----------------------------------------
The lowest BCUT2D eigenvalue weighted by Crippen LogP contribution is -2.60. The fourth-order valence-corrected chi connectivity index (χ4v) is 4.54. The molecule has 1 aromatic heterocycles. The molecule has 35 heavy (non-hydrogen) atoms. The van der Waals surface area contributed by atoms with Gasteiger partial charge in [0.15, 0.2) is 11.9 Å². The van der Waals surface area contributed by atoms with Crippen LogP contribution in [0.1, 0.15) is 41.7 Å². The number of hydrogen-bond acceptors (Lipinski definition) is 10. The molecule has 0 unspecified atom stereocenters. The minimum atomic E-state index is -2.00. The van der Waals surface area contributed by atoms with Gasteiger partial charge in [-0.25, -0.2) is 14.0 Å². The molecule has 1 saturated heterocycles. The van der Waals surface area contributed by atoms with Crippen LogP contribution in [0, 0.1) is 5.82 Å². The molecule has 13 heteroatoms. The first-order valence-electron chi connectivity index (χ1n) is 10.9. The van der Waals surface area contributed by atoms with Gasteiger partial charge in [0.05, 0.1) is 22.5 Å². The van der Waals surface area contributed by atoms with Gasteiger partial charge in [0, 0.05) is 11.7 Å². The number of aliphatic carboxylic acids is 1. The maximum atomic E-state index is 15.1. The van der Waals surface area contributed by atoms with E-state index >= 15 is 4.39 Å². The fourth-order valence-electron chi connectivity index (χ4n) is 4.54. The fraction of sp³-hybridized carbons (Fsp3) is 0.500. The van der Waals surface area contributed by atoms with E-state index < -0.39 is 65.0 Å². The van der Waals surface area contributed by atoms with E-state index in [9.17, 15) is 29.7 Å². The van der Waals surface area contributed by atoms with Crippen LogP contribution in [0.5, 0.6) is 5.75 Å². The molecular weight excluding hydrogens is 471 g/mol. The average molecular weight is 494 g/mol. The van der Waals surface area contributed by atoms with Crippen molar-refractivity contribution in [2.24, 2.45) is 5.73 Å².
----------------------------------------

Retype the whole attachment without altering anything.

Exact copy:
The lowest BCUT2D eigenvalue weighted by Crippen LogP contribution is -2.60. The fourth-order valence-corrected chi connectivity index (χ4v) is 4.54. The molecule has 1 aromatic heterocycles. The molecule has 35 heavy (non-hydrogen) atoms. The van der Waals surface area contributed by atoms with Gasteiger partial charge in [0.15, 0.2) is 11.9 Å². The van der Waals surface area contributed by atoms with Crippen LogP contribution in [0.1, 0.15) is 41.7 Å². The number of hydrogen-bond acceptors (Lipinski definition) is 10. The molecule has 0 unspecified atom stereocenters. The minimum atomic E-state index is -2.00. The van der Waals surface area contributed by atoms with Gasteiger partial charge in [-0.25, -0.2) is 14.0 Å². The molecule has 1 saturated heterocycles. The van der Waals surface area contributed by atoms with Crippen LogP contribution in [0, 0.1) is 5.82 Å². The molecule has 13 heteroatoms. The first-order valence-electron chi connectivity index (χ1n) is 10.9. The van der Waals surface area contributed by atoms with Gasteiger partial charge in [0.05, 0.1) is 22.5 Å². The van der Waals surface area contributed by atoms with Gasteiger partial charge in [0, 0.05) is 11.7 Å². The number of aliphatic carboxylic acids is 1. The maximum atomic E-state index is 15.1. The van der Waals surface area contributed by atoms with E-state index >= 15 is 4.39 Å². The fourth-order valence-electron chi connectivity index (χ4n) is 4.54. The fraction of sp³-hybridized carbons (Fsp3) is 0.500. The van der Waals surface area contributed by atoms with E-state index < -0.39 is 65.0 Å². The van der Waals surface area contributed by atoms with E-state index in [9.17, 15) is 29.7 Å². The van der Waals surface area contributed by atoms with Crippen LogP contribution in [0.5, 0.6) is 5.75 Å². The molecular weight excluding hydrogens is 471 g/mol. The average molecular weight is 494 g/mol. The van der Waals surface area contributed by atoms with Crippen molar-refractivity contribution in [2.24, 2.45) is 5.73 Å².